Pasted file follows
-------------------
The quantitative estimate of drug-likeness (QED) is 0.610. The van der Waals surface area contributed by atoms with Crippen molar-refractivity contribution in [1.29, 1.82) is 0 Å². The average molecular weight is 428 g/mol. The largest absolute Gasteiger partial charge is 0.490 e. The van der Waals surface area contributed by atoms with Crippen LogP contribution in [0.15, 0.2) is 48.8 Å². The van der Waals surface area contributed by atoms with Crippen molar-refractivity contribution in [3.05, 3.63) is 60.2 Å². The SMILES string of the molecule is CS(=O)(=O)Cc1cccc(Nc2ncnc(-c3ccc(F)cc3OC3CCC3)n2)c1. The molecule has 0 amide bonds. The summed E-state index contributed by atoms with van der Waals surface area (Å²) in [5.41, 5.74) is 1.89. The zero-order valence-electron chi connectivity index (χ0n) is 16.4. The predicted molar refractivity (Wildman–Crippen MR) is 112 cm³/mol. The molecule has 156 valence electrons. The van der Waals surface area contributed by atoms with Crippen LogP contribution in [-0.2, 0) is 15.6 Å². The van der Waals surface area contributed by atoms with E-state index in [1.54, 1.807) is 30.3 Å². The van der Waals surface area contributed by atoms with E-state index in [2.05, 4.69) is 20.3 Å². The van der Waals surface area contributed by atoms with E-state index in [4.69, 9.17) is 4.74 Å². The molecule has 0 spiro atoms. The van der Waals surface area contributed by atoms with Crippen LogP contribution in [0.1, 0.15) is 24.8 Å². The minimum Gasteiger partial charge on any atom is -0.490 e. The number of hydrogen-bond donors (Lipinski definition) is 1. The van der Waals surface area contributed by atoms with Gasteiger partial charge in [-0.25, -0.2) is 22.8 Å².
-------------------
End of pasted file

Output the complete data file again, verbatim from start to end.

The quantitative estimate of drug-likeness (QED) is 0.610. The van der Waals surface area contributed by atoms with Crippen molar-refractivity contribution in [1.29, 1.82) is 0 Å². The average molecular weight is 428 g/mol. The largest absolute Gasteiger partial charge is 0.490 e. The van der Waals surface area contributed by atoms with Crippen LogP contribution in [0.15, 0.2) is 48.8 Å². The van der Waals surface area contributed by atoms with Crippen molar-refractivity contribution in [3.05, 3.63) is 60.2 Å². The SMILES string of the molecule is CS(=O)(=O)Cc1cccc(Nc2ncnc(-c3ccc(F)cc3OC3CCC3)n2)c1. The molecule has 0 amide bonds. The summed E-state index contributed by atoms with van der Waals surface area (Å²) in [5.41, 5.74) is 1.89. The zero-order valence-electron chi connectivity index (χ0n) is 16.4. The predicted molar refractivity (Wildman–Crippen MR) is 112 cm³/mol. The molecule has 156 valence electrons. The van der Waals surface area contributed by atoms with Crippen LogP contribution in [-0.2, 0) is 15.6 Å². The van der Waals surface area contributed by atoms with E-state index in [1.54, 1.807) is 30.3 Å². The van der Waals surface area contributed by atoms with E-state index in [2.05, 4.69) is 20.3 Å². The van der Waals surface area contributed by atoms with E-state index in [4.69, 9.17) is 4.74 Å². The molecule has 0 spiro atoms. The van der Waals surface area contributed by atoms with Crippen LogP contribution in [0.1, 0.15) is 24.8 Å². The minimum Gasteiger partial charge on any atom is -0.490 e. The number of hydrogen-bond donors (Lipinski definition) is 1. The van der Waals surface area contributed by atoms with Gasteiger partial charge in [-0.25, -0.2) is 22.8 Å².